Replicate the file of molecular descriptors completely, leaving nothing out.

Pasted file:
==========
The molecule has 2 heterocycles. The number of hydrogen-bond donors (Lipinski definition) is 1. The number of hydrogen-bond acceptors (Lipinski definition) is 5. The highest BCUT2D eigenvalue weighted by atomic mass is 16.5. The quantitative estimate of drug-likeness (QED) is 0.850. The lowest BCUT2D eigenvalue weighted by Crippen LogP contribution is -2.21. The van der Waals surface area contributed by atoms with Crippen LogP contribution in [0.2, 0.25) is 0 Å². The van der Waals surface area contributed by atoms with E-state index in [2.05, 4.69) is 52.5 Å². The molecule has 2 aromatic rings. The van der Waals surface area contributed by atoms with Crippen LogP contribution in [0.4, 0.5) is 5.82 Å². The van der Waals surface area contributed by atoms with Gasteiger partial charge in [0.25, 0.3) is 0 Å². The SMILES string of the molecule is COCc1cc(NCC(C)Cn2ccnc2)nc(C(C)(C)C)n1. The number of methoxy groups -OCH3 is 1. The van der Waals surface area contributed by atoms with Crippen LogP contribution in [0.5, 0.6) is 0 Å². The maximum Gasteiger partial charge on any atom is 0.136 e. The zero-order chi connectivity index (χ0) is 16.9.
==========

The molecule has 2 heterocycles. The number of hydrogen-bond donors (Lipinski definition) is 1. The number of hydrogen-bond acceptors (Lipinski definition) is 5. The highest BCUT2D eigenvalue weighted by atomic mass is 16.5. The quantitative estimate of drug-likeness (QED) is 0.850. The lowest BCUT2D eigenvalue weighted by Crippen LogP contribution is -2.21. The van der Waals surface area contributed by atoms with Crippen LogP contribution in [0.2, 0.25) is 0 Å². The van der Waals surface area contributed by atoms with E-state index in [2.05, 4.69) is 52.5 Å². The molecule has 2 aromatic rings. The van der Waals surface area contributed by atoms with Crippen LogP contribution in [0.4, 0.5) is 5.82 Å². The van der Waals surface area contributed by atoms with Gasteiger partial charge in [0.25, 0.3) is 0 Å². The SMILES string of the molecule is COCc1cc(NCC(C)Cn2ccnc2)nc(C(C)(C)C)n1. The number of methoxy groups -OCH3 is 1. The van der Waals surface area contributed by atoms with Crippen LogP contribution in [0.5, 0.6) is 0 Å². The maximum Gasteiger partial charge on any atom is 0.136 e. The zero-order chi connectivity index (χ0) is 16.9.